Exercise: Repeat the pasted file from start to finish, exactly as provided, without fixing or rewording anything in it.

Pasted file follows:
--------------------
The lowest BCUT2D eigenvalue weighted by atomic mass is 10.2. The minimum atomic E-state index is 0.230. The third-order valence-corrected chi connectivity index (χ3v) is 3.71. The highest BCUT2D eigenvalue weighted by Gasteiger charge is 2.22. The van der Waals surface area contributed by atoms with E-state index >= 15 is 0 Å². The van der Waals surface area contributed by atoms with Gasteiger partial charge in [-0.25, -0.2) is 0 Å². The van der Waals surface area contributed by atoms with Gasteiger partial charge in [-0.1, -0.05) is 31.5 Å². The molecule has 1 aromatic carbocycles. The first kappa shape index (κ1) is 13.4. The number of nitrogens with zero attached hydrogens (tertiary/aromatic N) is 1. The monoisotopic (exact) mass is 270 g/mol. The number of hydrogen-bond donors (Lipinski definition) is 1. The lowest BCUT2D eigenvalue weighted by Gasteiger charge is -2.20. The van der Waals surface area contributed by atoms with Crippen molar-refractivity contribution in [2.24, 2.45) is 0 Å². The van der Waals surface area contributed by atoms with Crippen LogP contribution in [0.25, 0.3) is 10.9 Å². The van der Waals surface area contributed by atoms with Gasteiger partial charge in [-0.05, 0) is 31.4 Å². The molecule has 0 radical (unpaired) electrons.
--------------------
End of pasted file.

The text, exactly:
The lowest BCUT2D eigenvalue weighted by atomic mass is 10.2. The minimum atomic E-state index is 0.230. The third-order valence-corrected chi connectivity index (χ3v) is 3.71. The highest BCUT2D eigenvalue weighted by Gasteiger charge is 2.22. The van der Waals surface area contributed by atoms with E-state index >= 15 is 0 Å². The van der Waals surface area contributed by atoms with Gasteiger partial charge in [-0.25, -0.2) is 0 Å². The van der Waals surface area contributed by atoms with Gasteiger partial charge in [-0.1, -0.05) is 31.5 Å². The molecule has 1 aromatic carbocycles. The first kappa shape index (κ1) is 13.4. The number of nitrogens with zero attached hydrogens (tertiary/aromatic N) is 1. The monoisotopic (exact) mass is 270 g/mol. The number of hydrogen-bond donors (Lipinski definition) is 1. The lowest BCUT2D eigenvalue weighted by Gasteiger charge is -2.20. The van der Waals surface area contributed by atoms with Crippen molar-refractivity contribution in [2.24, 2.45) is 0 Å². The van der Waals surface area contributed by atoms with Crippen LogP contribution in [0.25, 0.3) is 10.9 Å². The van der Waals surface area contributed by atoms with Gasteiger partial charge in [-0.05, 0) is 31.4 Å². The molecule has 0 radical (unpaired) electrons.